Colorado State Sen. Andy Kerr, a Democrat hoping to replace U.S. Rep. Ed Perlmutter in Colorado’s 7th Congressional District, will report raising more than $104,000 in his first fundraising period, Colorado Politics has learned.

The campaign says fundraising was driven by grassroots and in-state donations, with 536 donors. More than 85 percent came from within Colorado. Almost three-fourths of the donations were under $100, according to the campaign.

Kerr, from Lakewood, jumped into the race after Perlmutter, a Democrat, announced that he would run for governor. Perlmutter this week bowed out of the gubernatorial race, through he said he would not run for re-election to Congress.

Kerr is one of three Democrats in Jefferson and Adams counties running in next year’s primary.

“I’m pleased with where we are, and we met our goals for this early stage of the campaign,” Kerr said in a statement. “I’m especially proud of the number of small donations – we are a grassroots campaign that represents the working families of Jefferson and Adams counties. I’m a teacher, not a D.C. insider, and most of my contributions reflect that. I’m happy that our support comes from the community I’ll represent.”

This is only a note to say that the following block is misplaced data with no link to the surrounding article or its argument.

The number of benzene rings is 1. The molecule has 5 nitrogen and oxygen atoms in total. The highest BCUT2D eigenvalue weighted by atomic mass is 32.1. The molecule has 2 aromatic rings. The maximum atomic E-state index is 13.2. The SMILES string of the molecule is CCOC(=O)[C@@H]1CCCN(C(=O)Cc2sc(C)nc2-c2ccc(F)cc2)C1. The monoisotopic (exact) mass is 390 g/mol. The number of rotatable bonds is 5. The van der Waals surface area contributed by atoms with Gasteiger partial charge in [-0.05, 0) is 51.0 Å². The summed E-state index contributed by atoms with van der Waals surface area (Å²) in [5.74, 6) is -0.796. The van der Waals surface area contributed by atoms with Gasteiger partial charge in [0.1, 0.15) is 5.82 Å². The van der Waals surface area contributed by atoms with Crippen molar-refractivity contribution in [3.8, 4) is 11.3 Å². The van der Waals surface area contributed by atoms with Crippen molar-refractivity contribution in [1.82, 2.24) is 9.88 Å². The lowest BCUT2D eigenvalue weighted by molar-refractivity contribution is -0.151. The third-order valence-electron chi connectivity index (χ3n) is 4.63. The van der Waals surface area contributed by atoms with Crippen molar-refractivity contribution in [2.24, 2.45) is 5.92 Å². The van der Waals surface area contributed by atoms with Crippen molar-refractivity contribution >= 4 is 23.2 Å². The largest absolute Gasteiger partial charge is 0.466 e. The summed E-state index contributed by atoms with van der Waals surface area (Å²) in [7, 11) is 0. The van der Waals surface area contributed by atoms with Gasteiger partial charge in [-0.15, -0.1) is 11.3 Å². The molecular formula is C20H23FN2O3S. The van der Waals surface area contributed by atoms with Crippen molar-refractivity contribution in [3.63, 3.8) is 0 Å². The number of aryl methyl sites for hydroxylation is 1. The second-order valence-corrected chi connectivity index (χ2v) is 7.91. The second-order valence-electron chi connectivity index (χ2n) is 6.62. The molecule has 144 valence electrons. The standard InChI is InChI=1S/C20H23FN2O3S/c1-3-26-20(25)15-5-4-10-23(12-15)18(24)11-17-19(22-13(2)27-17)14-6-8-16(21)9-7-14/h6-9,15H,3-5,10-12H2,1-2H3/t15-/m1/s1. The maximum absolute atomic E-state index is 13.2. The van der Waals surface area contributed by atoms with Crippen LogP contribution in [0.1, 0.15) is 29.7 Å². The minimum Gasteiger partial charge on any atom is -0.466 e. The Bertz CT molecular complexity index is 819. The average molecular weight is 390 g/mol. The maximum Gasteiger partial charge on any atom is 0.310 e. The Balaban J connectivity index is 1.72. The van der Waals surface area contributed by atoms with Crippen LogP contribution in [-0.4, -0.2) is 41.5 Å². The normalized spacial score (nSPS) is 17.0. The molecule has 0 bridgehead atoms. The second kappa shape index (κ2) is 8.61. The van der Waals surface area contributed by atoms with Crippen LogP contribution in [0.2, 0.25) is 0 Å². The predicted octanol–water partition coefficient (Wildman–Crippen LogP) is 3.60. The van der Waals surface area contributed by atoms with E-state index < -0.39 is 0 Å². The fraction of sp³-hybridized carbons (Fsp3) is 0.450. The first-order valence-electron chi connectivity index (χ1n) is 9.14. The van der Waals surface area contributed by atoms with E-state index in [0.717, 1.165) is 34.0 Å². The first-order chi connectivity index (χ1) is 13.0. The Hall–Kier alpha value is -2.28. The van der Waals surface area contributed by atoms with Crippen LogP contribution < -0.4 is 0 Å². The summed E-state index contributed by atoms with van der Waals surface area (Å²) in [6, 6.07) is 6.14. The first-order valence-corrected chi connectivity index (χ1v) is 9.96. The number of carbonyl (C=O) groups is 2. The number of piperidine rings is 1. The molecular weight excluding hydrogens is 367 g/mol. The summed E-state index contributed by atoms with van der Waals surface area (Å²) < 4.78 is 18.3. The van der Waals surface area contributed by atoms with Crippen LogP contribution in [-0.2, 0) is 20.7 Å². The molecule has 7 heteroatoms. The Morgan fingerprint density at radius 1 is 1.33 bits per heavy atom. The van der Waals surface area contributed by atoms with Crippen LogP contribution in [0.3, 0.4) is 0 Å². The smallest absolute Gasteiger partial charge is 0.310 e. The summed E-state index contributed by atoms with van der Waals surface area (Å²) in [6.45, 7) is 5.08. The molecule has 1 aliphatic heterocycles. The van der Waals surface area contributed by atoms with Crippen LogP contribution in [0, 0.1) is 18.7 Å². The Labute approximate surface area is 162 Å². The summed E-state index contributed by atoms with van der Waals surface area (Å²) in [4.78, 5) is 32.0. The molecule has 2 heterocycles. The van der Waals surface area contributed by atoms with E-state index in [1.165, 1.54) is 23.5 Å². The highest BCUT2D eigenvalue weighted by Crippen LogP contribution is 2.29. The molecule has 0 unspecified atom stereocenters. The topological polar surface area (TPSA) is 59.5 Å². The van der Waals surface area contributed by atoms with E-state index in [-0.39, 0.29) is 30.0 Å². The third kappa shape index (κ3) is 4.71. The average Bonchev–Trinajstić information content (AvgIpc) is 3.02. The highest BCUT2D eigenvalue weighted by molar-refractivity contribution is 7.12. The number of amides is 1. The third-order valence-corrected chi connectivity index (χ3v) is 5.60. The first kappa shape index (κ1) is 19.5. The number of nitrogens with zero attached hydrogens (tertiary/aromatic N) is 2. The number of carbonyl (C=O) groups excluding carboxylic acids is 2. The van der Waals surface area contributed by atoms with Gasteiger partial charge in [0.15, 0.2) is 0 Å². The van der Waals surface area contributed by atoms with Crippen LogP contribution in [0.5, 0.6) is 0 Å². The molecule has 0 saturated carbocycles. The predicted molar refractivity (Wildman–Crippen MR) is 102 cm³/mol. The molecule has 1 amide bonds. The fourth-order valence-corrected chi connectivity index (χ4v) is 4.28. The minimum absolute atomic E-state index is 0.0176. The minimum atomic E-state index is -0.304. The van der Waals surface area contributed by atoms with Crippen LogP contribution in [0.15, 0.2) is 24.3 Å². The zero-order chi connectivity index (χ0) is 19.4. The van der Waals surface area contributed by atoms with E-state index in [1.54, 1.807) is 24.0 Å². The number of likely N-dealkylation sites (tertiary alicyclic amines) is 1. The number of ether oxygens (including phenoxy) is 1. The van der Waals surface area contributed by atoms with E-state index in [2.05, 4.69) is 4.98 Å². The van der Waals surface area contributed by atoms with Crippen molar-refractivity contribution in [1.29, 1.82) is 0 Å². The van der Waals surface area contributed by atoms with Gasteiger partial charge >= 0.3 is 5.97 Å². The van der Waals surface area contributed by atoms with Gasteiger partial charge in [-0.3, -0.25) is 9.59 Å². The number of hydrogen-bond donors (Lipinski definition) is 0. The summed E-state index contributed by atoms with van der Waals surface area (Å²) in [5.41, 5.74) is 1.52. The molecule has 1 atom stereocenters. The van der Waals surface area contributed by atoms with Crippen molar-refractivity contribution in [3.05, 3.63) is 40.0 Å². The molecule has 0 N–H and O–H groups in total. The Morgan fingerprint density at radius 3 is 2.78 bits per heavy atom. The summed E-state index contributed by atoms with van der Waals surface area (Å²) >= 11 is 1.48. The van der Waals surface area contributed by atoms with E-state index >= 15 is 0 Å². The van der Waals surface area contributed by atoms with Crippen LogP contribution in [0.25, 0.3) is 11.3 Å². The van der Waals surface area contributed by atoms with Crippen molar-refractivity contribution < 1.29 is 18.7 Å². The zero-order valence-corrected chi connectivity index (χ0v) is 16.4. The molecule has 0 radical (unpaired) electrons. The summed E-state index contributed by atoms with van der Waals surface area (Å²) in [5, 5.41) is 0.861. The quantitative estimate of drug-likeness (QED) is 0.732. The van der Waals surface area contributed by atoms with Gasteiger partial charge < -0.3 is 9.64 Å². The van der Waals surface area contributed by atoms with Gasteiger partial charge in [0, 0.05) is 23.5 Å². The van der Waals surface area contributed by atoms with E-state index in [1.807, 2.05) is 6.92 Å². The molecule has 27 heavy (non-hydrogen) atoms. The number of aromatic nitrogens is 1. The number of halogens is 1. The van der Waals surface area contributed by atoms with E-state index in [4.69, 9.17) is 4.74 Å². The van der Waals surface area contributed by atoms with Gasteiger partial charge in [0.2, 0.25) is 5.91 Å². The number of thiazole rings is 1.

Kerr pointed to his roots as a public school teacher.

“I support Andy because I’ve known him for a long time and I know he will fight for kids and families like ours in Washington, D.C.,” said former Jefferson County School Board Chair Lesley Dahlkemper. “His work ethic, his dedication to this community, and his belief in public service, means Andy Kerr is the person we want representing us in Congress – because his values reflect our values.”

Reports are due to the Federal Election Commission by July 15. Kerr’s detailed campaign finance report was not yet available.

The other two Democrats running for the seat are Rep. Brittany Pettersen of Lakewood and Sen. Dominick Moreno of Commerce City.